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Gluten Intolerance: 8 Signs And Symptoms Everyone Should Know About

littlethings.com logo littlethings.com 7/30/2018 Ileana Paules-Bronet
a woman sitting on a plate: gluten-intolerance-symptoms © Katherine L / Flickr, Hans / Pixabay, and Augi - Pannathorn Narksook for RockYou gluten-intolerance-symptoms

“I’m cutting out gluten — it just makes me feel gross.”

“Do you have any gluten-free pasta? I can’t eat wheat anymore.”

How often have you heard statements like those recently? In the past few years, it feels like people everywhere have decided to try gluten-free diets.

Going gluten-free may seem like just a fad, but for some people it’s much more than that. Certain individuals suffer severe consequences if they consume gluten — everything from skin rashes to migraines to debilitating fatigue.

Despite the diet’s popularity and our growing awareness of gluten intolerance, though, many people don’t even know what gluten actually is. Many people make assumptions about what contains gluten: It’s wheat, right? No wait, it’s all carbs, isn’t it? Or maybe it’s just the unhealthy ones, like white bread? Actually, these are all incorrect.

Below, you’ll learn exactly what gluten is and which foods contain it, and find out more about gluten intolerance, gluten sensitivity, and other gluten-related illnesses.

What Is Gluten?

What Is Gluten? © Augi - Pannathorn Narksook for RockYou What Is Gluten?

So, what exactly is gluten? According to the U.S. National Library of Medicine, “Gluten is a protein found in wheat, rye, and barley.” Oats also sometimes contain gluten.

There are many grains, starches, and flours that don’t contain gluten, including buckwheat, corn, quinoa, rice, potato, and soy.

What Is Celiac Disease?

a close up of a logo: What Is Celiac Disease? © Augi - Pannathorn Narksook for RockYou What Is Celiac Disease?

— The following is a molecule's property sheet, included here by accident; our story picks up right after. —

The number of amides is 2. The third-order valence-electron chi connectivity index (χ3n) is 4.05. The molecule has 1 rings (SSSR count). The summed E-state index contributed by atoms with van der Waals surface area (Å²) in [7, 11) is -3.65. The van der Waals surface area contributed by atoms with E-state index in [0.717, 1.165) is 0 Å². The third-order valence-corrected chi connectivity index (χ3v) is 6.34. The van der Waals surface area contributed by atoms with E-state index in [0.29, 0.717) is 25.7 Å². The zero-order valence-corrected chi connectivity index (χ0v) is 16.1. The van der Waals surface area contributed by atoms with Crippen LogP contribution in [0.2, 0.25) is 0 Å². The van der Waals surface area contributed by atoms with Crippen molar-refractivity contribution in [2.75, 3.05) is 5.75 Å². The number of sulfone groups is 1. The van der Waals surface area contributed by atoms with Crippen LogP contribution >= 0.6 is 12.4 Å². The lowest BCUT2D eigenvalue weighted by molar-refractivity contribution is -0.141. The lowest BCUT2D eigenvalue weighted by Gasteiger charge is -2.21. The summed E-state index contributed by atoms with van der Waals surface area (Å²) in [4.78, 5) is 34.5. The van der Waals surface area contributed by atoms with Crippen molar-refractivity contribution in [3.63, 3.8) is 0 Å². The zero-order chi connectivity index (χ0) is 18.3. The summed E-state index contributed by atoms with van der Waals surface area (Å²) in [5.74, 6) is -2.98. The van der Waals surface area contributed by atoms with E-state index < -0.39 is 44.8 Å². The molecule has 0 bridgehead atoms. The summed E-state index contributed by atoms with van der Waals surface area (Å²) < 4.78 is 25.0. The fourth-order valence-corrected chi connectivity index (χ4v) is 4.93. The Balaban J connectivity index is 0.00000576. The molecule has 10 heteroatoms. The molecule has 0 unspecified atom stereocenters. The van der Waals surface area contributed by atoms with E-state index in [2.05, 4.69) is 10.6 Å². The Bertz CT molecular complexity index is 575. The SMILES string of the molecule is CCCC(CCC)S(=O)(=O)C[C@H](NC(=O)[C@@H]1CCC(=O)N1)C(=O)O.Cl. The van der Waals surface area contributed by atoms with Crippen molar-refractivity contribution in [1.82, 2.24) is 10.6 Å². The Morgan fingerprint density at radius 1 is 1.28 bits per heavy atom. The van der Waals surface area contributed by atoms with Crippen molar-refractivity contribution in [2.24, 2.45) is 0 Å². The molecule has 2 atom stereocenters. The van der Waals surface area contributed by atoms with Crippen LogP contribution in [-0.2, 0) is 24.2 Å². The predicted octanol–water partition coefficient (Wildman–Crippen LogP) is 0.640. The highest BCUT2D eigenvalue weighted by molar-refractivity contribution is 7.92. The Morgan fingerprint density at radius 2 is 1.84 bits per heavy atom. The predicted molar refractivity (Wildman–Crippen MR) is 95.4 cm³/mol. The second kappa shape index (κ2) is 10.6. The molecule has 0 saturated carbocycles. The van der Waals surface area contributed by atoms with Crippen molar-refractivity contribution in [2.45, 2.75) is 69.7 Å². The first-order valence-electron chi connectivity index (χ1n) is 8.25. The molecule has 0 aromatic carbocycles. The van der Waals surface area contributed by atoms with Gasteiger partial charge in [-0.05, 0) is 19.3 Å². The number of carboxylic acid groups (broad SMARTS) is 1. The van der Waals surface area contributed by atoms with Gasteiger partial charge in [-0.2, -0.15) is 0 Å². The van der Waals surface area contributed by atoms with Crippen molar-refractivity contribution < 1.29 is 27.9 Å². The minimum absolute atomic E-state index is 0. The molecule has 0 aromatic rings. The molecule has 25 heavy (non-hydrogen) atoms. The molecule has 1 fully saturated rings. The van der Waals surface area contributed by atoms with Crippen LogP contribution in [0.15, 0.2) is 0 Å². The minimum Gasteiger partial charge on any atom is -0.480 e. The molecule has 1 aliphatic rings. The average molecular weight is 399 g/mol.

“Celiac disease is a digestive disorder that damages the small intestine,” explains the National Institute of Diabetes and Digestive and Kidney Diseases. “People with celiac disease cannot eat gluten, a protein found in wheat, barley, and rye. The disease can cause long-term digestive problems and keep you from getting nutrients you need.”

People who have celiac disease tend to have serious reactions when they consume gluten.

What Is Gluten Sensitivity/Intolerance?

a close up of text on a black background: What Is Gluten Sensitivity/Intolerance? © Augi - Pannathorn Narksook for RockYou What Is Gluten Sensitivity/Intolerance?

While celiac disease damages the intestine, gluten intolerance/sensitivity does not. Gluten sensitivity can have many of the same symptoms as celiac disease, but there’s no medical test for it. (There is a test for celiac.)

According to the U.S. National Library of Medicine, “Researchers are still learning more about gluten sensitivity.”

Signs And Symptoms Of Gluten Sensitivity/Intolerance

Signs And Symptoms Of Gluten Sensitivity/Intolerance © Augi - Pannathorn Narksook for RockYou Signs And Symptoms Of Gluten Sensitivity/Intolerance

Many symptoms of gluten sensitivity are the same as those of celiac disease and other gastrointestinal diseases.

In addition to fatigue, headaches, and stomachaches, gluten intolerance can also cause symptoms such as leg numbness and muscle cramps.

1. Fatigue

a close up of a logo: 1. Fatigue © Augi - Pannathorn Narksook for RockYou 1. Fatigue

Fatigue is one of the most common symptoms of gluten intolerance. According to HealthLine, “Gluten-intolerant individuals are very prone to fatigue and tiredness, especially after eating foods that contain gluten. Studies have shown that 60 to 82% of gluten-intolerant individuals commonly experience tiredness and fatigue.”